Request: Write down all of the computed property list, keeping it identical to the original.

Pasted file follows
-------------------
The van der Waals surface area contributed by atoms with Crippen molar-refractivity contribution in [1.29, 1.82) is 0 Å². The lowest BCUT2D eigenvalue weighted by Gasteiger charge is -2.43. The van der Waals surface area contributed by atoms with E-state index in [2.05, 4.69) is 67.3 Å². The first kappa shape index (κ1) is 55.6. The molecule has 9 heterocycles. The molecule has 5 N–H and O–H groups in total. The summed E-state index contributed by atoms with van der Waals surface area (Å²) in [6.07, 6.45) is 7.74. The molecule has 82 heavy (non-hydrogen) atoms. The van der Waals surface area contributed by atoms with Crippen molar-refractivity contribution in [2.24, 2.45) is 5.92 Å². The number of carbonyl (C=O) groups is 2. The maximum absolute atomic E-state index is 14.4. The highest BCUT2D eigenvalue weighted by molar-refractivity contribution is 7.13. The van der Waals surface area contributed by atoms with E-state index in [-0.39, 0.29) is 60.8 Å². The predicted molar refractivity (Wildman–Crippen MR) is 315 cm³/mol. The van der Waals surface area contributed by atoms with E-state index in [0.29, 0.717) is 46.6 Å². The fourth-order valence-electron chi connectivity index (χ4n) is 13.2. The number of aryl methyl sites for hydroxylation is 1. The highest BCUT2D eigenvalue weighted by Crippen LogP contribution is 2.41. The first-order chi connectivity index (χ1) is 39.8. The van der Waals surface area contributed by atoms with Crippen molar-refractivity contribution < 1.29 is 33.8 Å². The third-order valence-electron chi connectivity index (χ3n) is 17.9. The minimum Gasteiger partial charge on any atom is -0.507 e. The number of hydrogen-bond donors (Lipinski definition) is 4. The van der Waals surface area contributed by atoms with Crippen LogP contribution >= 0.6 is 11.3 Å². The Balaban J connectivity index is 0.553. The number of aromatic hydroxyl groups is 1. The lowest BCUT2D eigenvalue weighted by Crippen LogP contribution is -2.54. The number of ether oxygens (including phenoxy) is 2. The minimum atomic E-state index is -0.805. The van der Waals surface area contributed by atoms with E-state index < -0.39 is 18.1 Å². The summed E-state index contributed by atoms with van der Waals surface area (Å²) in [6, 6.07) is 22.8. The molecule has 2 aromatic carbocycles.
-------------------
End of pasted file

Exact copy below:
The van der Waals surface area contributed by atoms with Crippen molar-refractivity contribution in [1.29, 1.82) is 0 Å². The lowest BCUT2D eigenvalue weighted by Gasteiger charge is -2.43. The van der Waals surface area contributed by atoms with E-state index in [2.05, 4.69) is 67.3 Å². The first kappa shape index (κ1) is 55.6. The molecule has 9 heterocycles. The molecule has 5 N–H and O–H groups in total. The summed E-state index contributed by atoms with van der Waals surface area (Å²) in [6.07, 6.45) is 7.74. The molecule has 82 heavy (non-hydrogen) atoms. The van der Waals surface area contributed by atoms with Crippen molar-refractivity contribution in [2.24, 2.45) is 5.92 Å². The number of carbonyl (C=O) groups is 2. The maximum absolute atomic E-state index is 14.4. The highest BCUT2D eigenvalue weighted by molar-refractivity contribution is 7.13. The van der Waals surface area contributed by atoms with E-state index in [-0.39, 0.29) is 60.8 Å². The predicted molar refractivity (Wildman–Crippen MR) is 315 cm³/mol. The van der Waals surface area contributed by atoms with E-state index in [0.29, 0.717) is 46.6 Å². The fourth-order valence-electron chi connectivity index (χ4n) is 13.2. The number of aryl methyl sites for hydroxylation is 1. The highest BCUT2D eigenvalue weighted by Crippen LogP contribution is 2.41. The first-order chi connectivity index (χ1) is 39.8. The van der Waals surface area contributed by atoms with Crippen molar-refractivity contribution < 1.29 is 33.8 Å². The third-order valence-electron chi connectivity index (χ3n) is 17.9. The minimum Gasteiger partial charge on any atom is -0.507 e. The number of hydrogen-bond donors (Lipinski definition) is 4. The van der Waals surface area contributed by atoms with Crippen LogP contribution >= 0.6 is 11.3 Å². The Balaban J connectivity index is 0.553. The number of aromatic hydroxyl groups is 1. The lowest BCUT2D eigenvalue weighted by Crippen LogP contribution is -2.54. The number of ether oxygens (including phenoxy) is 2. The minimum atomic E-state index is -0.805. The van der Waals surface area contributed by atoms with E-state index < -0.39 is 18.1 Å². The summed E-state index contributed by atoms with van der Waals surface area (Å²) in [6, 6.07) is 22.8. The molecule has 2 aromatic carbocycles.